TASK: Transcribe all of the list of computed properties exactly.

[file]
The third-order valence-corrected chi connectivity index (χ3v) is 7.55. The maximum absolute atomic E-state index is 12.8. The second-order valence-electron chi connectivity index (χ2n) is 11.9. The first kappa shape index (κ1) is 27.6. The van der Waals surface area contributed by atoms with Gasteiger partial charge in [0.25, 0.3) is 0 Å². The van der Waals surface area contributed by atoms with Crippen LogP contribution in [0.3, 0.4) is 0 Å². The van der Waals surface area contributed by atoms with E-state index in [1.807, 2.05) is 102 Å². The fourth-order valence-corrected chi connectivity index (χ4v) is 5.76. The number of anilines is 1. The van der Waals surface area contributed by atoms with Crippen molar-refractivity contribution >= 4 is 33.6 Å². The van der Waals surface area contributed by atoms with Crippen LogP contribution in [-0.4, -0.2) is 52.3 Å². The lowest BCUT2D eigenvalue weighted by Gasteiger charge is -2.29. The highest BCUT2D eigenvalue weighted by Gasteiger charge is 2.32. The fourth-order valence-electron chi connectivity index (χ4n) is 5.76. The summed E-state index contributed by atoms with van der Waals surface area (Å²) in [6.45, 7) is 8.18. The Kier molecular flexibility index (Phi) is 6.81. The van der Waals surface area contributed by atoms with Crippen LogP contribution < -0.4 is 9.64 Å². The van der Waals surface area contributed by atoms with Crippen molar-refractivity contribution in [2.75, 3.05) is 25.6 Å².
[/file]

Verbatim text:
The third-order valence-corrected chi connectivity index (χ3v) is 7.55. The maximum absolute atomic E-state index is 12.8. The second-order valence-electron chi connectivity index (χ2n) is 11.9. The first kappa shape index (κ1) is 27.6. The van der Waals surface area contributed by atoms with Gasteiger partial charge in [0.25, 0.3) is 0 Å². The van der Waals surface area contributed by atoms with Crippen LogP contribution in [0.3, 0.4) is 0 Å². The van der Waals surface area contributed by atoms with E-state index in [1.807, 2.05) is 102 Å². The fourth-order valence-corrected chi connectivity index (χ4v) is 5.76. The number of anilines is 1. The van der Waals surface area contributed by atoms with Crippen molar-refractivity contribution >= 4 is 33.6 Å². The van der Waals surface area contributed by atoms with Crippen LogP contribution in [-0.4, -0.2) is 52.3 Å². The lowest BCUT2D eigenvalue weighted by Gasteiger charge is -2.29. The highest BCUT2D eigenvalue weighted by Gasteiger charge is 2.32. The fourth-order valence-electron chi connectivity index (χ4n) is 5.76. The summed E-state index contributed by atoms with van der Waals surface area (Å²) in [6.45, 7) is 8.18. The Kier molecular flexibility index (Phi) is 6.81. The van der Waals surface area contributed by atoms with Crippen LogP contribution < -0.4 is 9.64 Å². The van der Waals surface area contributed by atoms with Crippen molar-refractivity contribution in [2.75, 3.05) is 25.6 Å².